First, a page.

2022 Paul Bourke Award winners, #DemocracySymposium, EMCR network update, mentoring opportunities, and more.
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Two weeks ago, we saw the first Budget from the new Federal government. The Budget was overall a cautious one, which contained few surprises. My general take, written from the Budget lockup appeared in the Australian Financial Review.

As the Academy’s Budget update highlighted, there was an expansion of paid parental leave—the importance of which was discussed in our recent podcast. There were also welcome increases to child-care support, ambitious goals for housing supply, and programs addressing gendered violence.

For the higher education sector, the Budget confirmed 20,000 additional Commonwealth supported university places over the next two years. There were also inflation-indexed increases to higher-degree research training and research support programs, support for national research infrastructure, and in Australian Research Council programs.

Our annual symposium—Democracy: Risk | Relevance | Revival—takes place at the end of this month and will explore developments and challenges to democracy in Australia and abroad. It will also explore the ways in which new thinking, social trends, geopolitics and technology are changing how society engages with its leadership and its future.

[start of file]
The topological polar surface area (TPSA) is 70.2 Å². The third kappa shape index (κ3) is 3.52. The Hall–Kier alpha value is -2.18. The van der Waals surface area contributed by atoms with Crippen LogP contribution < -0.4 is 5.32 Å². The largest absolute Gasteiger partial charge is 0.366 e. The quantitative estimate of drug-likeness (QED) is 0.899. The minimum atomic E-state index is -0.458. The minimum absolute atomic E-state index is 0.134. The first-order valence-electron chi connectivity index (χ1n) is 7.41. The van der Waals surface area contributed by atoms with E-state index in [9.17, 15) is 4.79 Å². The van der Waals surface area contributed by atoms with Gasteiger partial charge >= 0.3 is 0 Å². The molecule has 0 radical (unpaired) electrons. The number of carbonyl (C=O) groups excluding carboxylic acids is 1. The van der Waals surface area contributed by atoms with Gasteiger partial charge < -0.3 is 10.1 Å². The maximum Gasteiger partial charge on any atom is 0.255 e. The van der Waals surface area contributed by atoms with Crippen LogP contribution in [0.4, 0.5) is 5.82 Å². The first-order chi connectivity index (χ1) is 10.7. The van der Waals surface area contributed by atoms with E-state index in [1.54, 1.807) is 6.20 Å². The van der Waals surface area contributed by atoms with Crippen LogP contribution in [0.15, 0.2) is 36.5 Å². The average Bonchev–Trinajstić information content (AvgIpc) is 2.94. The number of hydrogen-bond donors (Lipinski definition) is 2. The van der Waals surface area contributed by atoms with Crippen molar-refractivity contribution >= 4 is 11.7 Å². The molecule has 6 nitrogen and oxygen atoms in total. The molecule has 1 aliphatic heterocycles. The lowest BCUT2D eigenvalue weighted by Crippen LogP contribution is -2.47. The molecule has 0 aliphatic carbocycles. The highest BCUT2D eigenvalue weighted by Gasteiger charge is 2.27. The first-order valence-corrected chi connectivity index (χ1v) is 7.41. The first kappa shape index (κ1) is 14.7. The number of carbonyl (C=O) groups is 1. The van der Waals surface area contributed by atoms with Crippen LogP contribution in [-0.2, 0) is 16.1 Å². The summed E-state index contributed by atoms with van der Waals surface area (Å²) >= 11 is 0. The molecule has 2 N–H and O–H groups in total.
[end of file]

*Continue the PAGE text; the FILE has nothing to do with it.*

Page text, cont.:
It will be an exciting event—held in hybrid mode. I look forward to seeing many of you in person in Melbourne.

And a reminder to Fellows that the Annual General Meeting will be held online from 9:30–11am on Wednesday 23 November 2022. More information and links to register for the AGM and Panel meetings can be found here.

It’s not too late to register for the Annual Symposium. Whether you’re joining us in Melbourne or online, come together to share ideas, discussion and networking with some of the social sciences’ best thinkers. Explore the program here and share in your networks. If you haven’t registered, book your place now.

Register Now!

At a glance

Plan your attendance across events with this handy summary schedule of 2022 Annual Academy events, showing what is taking place, where and when alongside the Annual Symposium.

Breaking news

We are delighted to announce today the four early career researchers who received the Academy’s prestigious Paul Bourke Award.

Congratulations to Dr Gemma Sharp, Dr Harry Hobbs, Dr Felix Septianto and Dr Sophie Webber. Watch a short video on the ground-breaking work of each Award winner on the Academy YouTube channel.

Find more on the award and its origins here and see the Academy’s media release here